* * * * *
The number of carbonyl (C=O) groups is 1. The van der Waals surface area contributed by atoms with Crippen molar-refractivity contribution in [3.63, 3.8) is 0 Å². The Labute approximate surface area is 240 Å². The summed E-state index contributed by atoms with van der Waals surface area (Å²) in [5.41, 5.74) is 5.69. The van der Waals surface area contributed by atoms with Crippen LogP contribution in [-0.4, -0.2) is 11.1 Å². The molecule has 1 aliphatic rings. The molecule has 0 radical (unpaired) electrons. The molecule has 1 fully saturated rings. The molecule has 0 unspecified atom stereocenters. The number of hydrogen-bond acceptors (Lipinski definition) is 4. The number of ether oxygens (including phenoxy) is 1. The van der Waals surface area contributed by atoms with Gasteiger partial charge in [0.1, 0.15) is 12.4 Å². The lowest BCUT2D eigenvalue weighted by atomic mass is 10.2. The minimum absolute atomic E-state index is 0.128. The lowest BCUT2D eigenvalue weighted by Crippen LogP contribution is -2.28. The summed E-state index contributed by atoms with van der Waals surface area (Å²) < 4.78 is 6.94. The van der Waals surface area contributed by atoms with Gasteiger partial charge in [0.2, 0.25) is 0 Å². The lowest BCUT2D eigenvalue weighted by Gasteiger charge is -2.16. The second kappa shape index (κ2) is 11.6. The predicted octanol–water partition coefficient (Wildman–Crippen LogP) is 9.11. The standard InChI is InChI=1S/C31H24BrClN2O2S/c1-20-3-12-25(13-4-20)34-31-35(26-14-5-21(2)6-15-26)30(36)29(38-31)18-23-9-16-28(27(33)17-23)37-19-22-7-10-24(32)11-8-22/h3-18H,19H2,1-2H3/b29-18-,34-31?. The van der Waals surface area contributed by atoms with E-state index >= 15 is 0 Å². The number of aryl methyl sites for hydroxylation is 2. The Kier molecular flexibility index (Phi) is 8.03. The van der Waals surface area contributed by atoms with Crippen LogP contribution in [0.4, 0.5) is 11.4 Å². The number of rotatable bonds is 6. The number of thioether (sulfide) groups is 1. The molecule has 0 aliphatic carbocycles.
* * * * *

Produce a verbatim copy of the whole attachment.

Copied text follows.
The number of carbonyl (C=O) groups is 1. The van der Waals surface area contributed by atoms with Crippen molar-refractivity contribution in [3.63, 3.8) is 0 Å². The Labute approximate surface area is 240 Å². The summed E-state index contributed by atoms with van der Waals surface area (Å²) in [5.41, 5.74) is 5.69. The van der Waals surface area contributed by atoms with Crippen LogP contribution in [-0.4, -0.2) is 11.1 Å². The molecule has 1 aliphatic rings. The molecule has 0 radical (unpaired) electrons. The molecule has 1 fully saturated rings. The molecule has 0 unspecified atom stereocenters. The number of hydrogen-bond acceptors (Lipinski definition) is 4. The number of ether oxygens (including phenoxy) is 1. The van der Waals surface area contributed by atoms with Gasteiger partial charge in [0.1, 0.15) is 12.4 Å². The lowest BCUT2D eigenvalue weighted by atomic mass is 10.2. The minimum absolute atomic E-state index is 0.128. The lowest BCUT2D eigenvalue weighted by Crippen LogP contribution is -2.28. The summed E-state index contributed by atoms with van der Waals surface area (Å²) < 4.78 is 6.94. The van der Waals surface area contributed by atoms with Gasteiger partial charge in [0.2, 0.25) is 0 Å². The lowest BCUT2D eigenvalue weighted by Gasteiger charge is -2.16. The second kappa shape index (κ2) is 11.6. The predicted octanol–water partition coefficient (Wildman–Crippen LogP) is 9.11. The standard InChI is InChI=1S/C31H24BrClN2O2S/c1-20-3-12-25(13-4-20)34-31-35(26-14-5-21(2)6-15-26)30(36)29(38-31)18-23-9-16-28(27(33)17-23)37-19-22-7-10-24(32)11-8-22/h3-18H,19H2,1-2H3/b29-18-,34-31?. The van der Waals surface area contributed by atoms with E-state index >= 15 is 0 Å². The number of aryl methyl sites for hydroxylation is 2. The Kier molecular flexibility index (Phi) is 8.03. The van der Waals surface area contributed by atoms with Crippen LogP contribution in [0.4, 0.5) is 11.4 Å². The number of rotatable bonds is 6. The number of thioether (sulfide) groups is 1. The molecule has 0 aliphatic carbocycles.